10-List: Firewater’s Favorite Rush Songs

The death of Neil Peart in 2020 inspired me to listen to all of the Rush studio albums, both again and for the first time with some of the later releases. First, I assembled a list of my Top-25 tracks (the other fifteen are in the “honorable mentions” below). I was surprised that there were no songs after 1989 on this list. When I whittled it down to this resulting 10-List, there were none after 1981.

If you’re keeping score, that means all of these songs were from the band’s first seven years. I assure you that I listened to all of the albums, all the way to 2012’s Clockwork Angels. There’s a lot of good music to listen to throughout, but my favorite tracks were all created during the first quarter of their long career.

Working Man” Rush (1974)

This song, from Rush’s self-titled debut record, has become a fan-favorite over the years and, obviously, one of mine. It is the cut that attracted the attention of Donna Halper, a disc jockey and music director at WMMS in Cleveland, Ohio, who played it on air and made it a popular song in that city. It also landed Rush their first record deal, and the first two Rush albums were dedicated to Ms. Halper. Incidentally, this album was pre-Peart, when John Rutsey was still the band’s drummer.

Bastille Day” Caress of Steel (1975)

We’re skipping the album Fly By Night, also released in 1975, although the title track nearly made the cut and is listed in my honorable mentions below. “Bastille Day,” with music by Alex Lifeson and Geddy Lee and lyrics by Neil Peart, is about the storming of the Bastille that began the French Revolution. Peart’s lyrics and drumming elevated the songwriting of the band.

2112” 2112 (1976)

This is a twenty-minute track encompassing the whole of Side 1 of the album. Caress of Steel was considered, at the time, to have been a failure, and even though the band was being pressured to create music with more commercial appeal, the boys stuck to their progressive leanings. It seems to have paid off for Rush in the long run. “2112” has seven distinct parts. If I were forced to choose my favorite parts, they would be “Part I: Overture” and “Part II: The Temples of Syrinx.” The song lyrics, again by Peart, were based on Ayn Rand’s book Anthem. The red star and naked man icon all started here.

A Passage to Bangkok” 2112 (1976)

This was a song about all the places in the world where you can find good cannabis. It seems more obvious to me now, but Peart’s elegant lyrics hint at the message rather than bashing you over the head with it. Alex Lifeson has admitted that the music was inspired by Led Zeppelin’s “Kashmir.” It’s the lead song on Side 2 of the album, immediately following “2112.”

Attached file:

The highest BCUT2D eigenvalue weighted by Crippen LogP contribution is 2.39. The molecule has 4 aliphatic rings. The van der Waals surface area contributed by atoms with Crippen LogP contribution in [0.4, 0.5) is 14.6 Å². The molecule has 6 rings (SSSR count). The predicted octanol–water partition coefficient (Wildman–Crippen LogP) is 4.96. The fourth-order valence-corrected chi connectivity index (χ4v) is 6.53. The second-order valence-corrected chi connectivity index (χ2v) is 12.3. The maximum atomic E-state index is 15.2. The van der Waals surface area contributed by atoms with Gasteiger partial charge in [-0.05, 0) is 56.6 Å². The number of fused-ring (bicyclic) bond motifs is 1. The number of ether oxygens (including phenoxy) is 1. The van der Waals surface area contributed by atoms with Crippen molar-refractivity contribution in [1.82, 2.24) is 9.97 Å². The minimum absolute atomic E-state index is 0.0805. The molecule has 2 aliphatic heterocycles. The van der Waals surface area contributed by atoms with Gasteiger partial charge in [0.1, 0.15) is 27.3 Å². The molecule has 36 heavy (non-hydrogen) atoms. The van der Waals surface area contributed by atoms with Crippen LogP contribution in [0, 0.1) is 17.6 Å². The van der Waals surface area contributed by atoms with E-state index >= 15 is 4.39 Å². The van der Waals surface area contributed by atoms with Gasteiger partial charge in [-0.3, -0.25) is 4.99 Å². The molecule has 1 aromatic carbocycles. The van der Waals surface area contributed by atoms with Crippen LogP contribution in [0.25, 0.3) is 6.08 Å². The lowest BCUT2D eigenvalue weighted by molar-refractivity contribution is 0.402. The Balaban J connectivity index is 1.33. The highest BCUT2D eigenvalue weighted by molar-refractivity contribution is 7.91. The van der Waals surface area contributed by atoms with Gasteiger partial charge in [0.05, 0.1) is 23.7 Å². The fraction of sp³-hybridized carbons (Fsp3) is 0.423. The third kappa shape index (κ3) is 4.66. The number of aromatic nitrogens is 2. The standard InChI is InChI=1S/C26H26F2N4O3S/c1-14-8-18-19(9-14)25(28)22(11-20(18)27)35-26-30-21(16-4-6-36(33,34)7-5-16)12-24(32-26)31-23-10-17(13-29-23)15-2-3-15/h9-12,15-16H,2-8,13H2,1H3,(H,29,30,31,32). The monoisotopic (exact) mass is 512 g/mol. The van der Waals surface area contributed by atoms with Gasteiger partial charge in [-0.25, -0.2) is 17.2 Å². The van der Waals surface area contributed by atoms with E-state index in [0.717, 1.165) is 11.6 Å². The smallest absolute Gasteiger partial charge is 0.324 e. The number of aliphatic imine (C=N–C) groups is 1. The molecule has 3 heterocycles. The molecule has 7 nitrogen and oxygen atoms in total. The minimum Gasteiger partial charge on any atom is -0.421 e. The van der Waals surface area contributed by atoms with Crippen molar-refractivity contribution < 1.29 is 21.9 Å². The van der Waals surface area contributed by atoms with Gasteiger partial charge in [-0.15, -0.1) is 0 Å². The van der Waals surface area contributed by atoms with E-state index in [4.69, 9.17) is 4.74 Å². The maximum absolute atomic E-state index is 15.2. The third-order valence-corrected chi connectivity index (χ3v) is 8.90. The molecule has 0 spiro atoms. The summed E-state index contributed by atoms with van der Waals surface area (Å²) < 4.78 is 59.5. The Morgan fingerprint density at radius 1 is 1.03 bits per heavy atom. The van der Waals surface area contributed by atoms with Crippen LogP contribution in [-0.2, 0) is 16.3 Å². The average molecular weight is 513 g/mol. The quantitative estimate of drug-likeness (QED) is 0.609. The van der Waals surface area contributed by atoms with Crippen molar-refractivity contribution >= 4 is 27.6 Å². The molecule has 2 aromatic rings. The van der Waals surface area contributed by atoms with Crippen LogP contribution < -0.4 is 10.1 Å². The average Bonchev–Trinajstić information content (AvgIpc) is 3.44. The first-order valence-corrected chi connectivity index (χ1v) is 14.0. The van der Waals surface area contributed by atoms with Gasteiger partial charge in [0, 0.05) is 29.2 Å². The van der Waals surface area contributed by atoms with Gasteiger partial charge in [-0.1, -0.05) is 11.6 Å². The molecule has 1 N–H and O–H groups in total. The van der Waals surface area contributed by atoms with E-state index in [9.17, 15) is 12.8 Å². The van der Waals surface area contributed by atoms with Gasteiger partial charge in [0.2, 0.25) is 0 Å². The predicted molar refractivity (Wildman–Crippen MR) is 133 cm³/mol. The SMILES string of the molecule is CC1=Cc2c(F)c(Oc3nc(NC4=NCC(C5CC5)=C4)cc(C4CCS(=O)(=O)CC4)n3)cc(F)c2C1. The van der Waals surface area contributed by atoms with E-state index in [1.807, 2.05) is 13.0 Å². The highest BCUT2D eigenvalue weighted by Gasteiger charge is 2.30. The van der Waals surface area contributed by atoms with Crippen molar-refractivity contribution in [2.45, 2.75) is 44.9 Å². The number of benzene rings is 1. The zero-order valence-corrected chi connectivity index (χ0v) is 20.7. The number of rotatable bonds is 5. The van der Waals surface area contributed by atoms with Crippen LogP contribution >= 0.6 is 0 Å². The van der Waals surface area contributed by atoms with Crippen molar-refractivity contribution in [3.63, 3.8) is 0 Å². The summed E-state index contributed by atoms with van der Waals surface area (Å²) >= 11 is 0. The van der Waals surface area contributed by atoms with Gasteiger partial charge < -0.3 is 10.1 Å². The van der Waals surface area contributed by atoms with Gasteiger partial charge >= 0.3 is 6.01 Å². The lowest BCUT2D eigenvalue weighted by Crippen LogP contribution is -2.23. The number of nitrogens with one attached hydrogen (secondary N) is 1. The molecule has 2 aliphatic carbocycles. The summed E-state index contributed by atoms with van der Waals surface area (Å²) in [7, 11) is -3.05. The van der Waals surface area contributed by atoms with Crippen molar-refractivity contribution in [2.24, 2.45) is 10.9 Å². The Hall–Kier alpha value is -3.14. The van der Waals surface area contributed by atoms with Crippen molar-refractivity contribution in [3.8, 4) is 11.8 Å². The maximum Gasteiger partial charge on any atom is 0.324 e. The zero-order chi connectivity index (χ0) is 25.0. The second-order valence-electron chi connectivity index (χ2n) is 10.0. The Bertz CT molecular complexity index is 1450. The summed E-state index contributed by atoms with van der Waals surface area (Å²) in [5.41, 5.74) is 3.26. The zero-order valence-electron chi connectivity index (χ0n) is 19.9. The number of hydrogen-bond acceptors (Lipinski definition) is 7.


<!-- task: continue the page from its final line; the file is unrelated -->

Closer to the Heart” A Farewell to Kings (1977)

I wasn’t a jock in high school. I played football in junior high for a minute and lots of tennis, but by the time I started high school, I was a metalhead, comic book geek and part-time stoner. However, the captain of the high school football team and I became unlikely friends after taking a journalism class together. I was over at his house when I heard this song the first time. He was a Rush fan. I was growing into the role but this didn’t become one of my favorite Rush songs until years later. Initially, it was too pop music for my tastes.

La Villa Strangiato” Hemispheres (1978)

I just want to point out one thing about the 18-minute track that comprises the entire first side of the album Hemispheres. “Cygnus X-1 Book II: Hemispheres” is about a spaceship called the Rocinante that flies into a black hole. As a fan of the James S.A. Corey space opera series The Expanse, this pleases me to no end. However, this track didn’t make my list. “The Trees,” another fan favorite, is on this one as well, but didn’t quite crack my top-25. “La Villa Strangiato” closes out the album, a 9:37 instrumental with twelve distinct parts. This one reminds me of some of the tracks on Moving Pictures, which I had listened to first. Parts V: “Monsters!” and X: “Monsters! (Reprise)” were based on the 1936 composition “Powerhouse” by Raymond Scott. If it sounds familiar to you—as it did to me—it’s because it was used in the Warner Brothers cartoon scores in the ’40s and ’50s, as well as more recent places.

The Spirit of Radio” Permanent Waves (1980)

A crazy opening riff, a tribute to free-form radio, a lyrical homage to Simon and Garfunkle’s “Sound of Silence,” and then a slide into reggae. This one doesn’t echo with the sound of salesmen. It probably shouldn’t work, but somehow it does. Rush’s highest charting single in the UK.

Tom Sawyer” Moving Pictures (1981)

Yes, you know this one. And, yes, it’s probably overplayed. That doesn’t make it any less of a great song. Every time I hear the opening sounds of Geddy’s bass pedals, I experience a little thrill of joy.

Red Barchetta” Moving Pictures (1981)

If I ever compile a 10-List of driving songs, this will be on it. The song includes a science-fiction car chase scene and a lot of shifting and drifting. Great music, too.

Limelight” Moving Pictures (1981)

The lyrics to this song describe some of Peart’s negative feelings about celebrity. I’m sure his problems were compounded by the success of this album.

As promised, here are the other Rush tunes that nearly made this list.

Honorable mentions:

“Finding My Way” Rush (1974)

“Anthem” Fly By Night (1975)

“Fly By Night” Fly By Night (1975)

“Lakeside Park” Caress of Steel (1975)

“The Twilight Zone” 2112 (1976)

“Xanadu” A Farewell to Kings (1977)

“Freewill” Permanent Waves (1980)

“Vital Signs” Moving Pictures (1981)

“YYZ” Moving Pictures (1981)

“Subdivisions” Signals (1982)

“New World Man” Signals (1982)

“Red Sector A” Grace Under Pressure (1984)

“Distant Early Warning” Grace Under Pressure (1984)

“Time Stand Still” Hold Your Fire (1987)

“Show Don’t Tell” Presto (1989)


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